Listen to Janaye Ingram’s episode of UnBossed Podcast here:

When it comes to our careers, gone are the days of our parents where we worked for 40 years at the same company. In the modern era, uncommon career paths are the new norm—but you’ve got to have a bigger purpose in mind. Just ask Janaye Ingram, director of 21st Century Communities Initiatives for Airbnb.

Long before Airbnb, Ingram cut her teeth as a co-founder and board member for the Women’s March and worked for organizations like the National Action Network. She was also a Miss New Jersey 2004. While her time spent representing the Garden State may seem like a role that was wildly different from the rest, she never shied from her love of civic engagement.

“I think for me, that experience was very much about finding a way to be visible and bringing visibility to the community work that I wanted to do,” Ingram shares with UnBossed Podcast host, Marquita Harris.

“At the time that I competed, I had been doing a lot of community service. I had been working with different organizations. I just really felt like in order for me to have the visibility and connection that I need, I need something behind my name. No one’s going to say, “Oh, this girl wants to come in and start a literacy campaign,” they’re going to be like, “Who are you?” I didn’t have an organization or anything like that. For me, having that title allowed me to really create different opportunities.”

Her year as Miss New Jersey gave Ingram the traction she needed to influence law and literacy in the state of New Jersey. Her career path has also maintained a deep curve toward advocacy: from AmeriCorps to the National Action Network, and now to Airbnb. Ingram is all about altruism anywhere she goes.

Listen to her full episode of UnBossed to hear Janaye weigh in on…


“I think what makes a good company is when companies are willing to allow people to have a say and have a stake in the approach that the company is taking. That doesn’t necessarily mean that everyone gets to make the decision because that’s not possible. But I do think that it’s important to have dialogue around important decisions, and making sure that people feel like they have a voice, feel like they have a say, even if the decision is made in a different direction, that they feel that they’re contributing to the overall culture of the company.”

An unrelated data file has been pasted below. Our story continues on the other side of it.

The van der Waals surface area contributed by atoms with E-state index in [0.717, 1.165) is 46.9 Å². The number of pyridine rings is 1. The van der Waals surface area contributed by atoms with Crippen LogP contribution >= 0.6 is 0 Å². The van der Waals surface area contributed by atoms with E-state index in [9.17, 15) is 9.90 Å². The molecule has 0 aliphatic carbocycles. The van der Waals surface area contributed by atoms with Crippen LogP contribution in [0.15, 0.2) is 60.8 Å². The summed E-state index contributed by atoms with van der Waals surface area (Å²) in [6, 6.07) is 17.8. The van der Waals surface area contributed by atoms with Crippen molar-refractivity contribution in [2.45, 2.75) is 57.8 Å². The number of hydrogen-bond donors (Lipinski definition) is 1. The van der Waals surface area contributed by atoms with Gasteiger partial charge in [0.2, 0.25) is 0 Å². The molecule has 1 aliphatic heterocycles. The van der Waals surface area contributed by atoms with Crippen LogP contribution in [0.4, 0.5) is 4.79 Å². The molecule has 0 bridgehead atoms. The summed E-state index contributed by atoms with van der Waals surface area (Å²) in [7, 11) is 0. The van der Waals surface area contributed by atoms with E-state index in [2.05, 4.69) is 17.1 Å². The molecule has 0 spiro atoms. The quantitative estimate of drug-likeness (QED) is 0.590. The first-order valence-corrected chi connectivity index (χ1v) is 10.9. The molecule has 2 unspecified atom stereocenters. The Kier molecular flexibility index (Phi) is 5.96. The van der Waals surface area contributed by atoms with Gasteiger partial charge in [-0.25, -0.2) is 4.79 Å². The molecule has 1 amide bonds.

“People will come to me and say, “I had this negative experience. What can I do?” I want everyone who is listening to this to know, if you have an experience where you think you are discriminated against, please use our help feature and let them know that you feel like it’s a case of discrimination. We will investigate. It allows us to have more tracking to be able to consistently measure and see, if there is an instance of discrimination, we can remedy it. We will get you rebooked immediately, so you don’t have to wait for us to figure out if it was discrimination or not.”


“I was confronted with this decision of, do I do the thing that I’m comfortable doing, that I know I can go in and wake up every day and I can do this job with my eyes closed and my hands tied behind my back? Or do I do this thing which I kind of know what I’m doing, but there’s a part of me that has no clue what I’m doing? And it’s a challenge and it’s scary. At the time, it felt like a bigger job than maybe I was even comfortable with. I decided to go with that.”

Hear Janaye’s full episode on Apple, Spotify or anywhere you listen to podcasts. And follow @essencepodcasts to get to know the ESSENCE Podcast Network!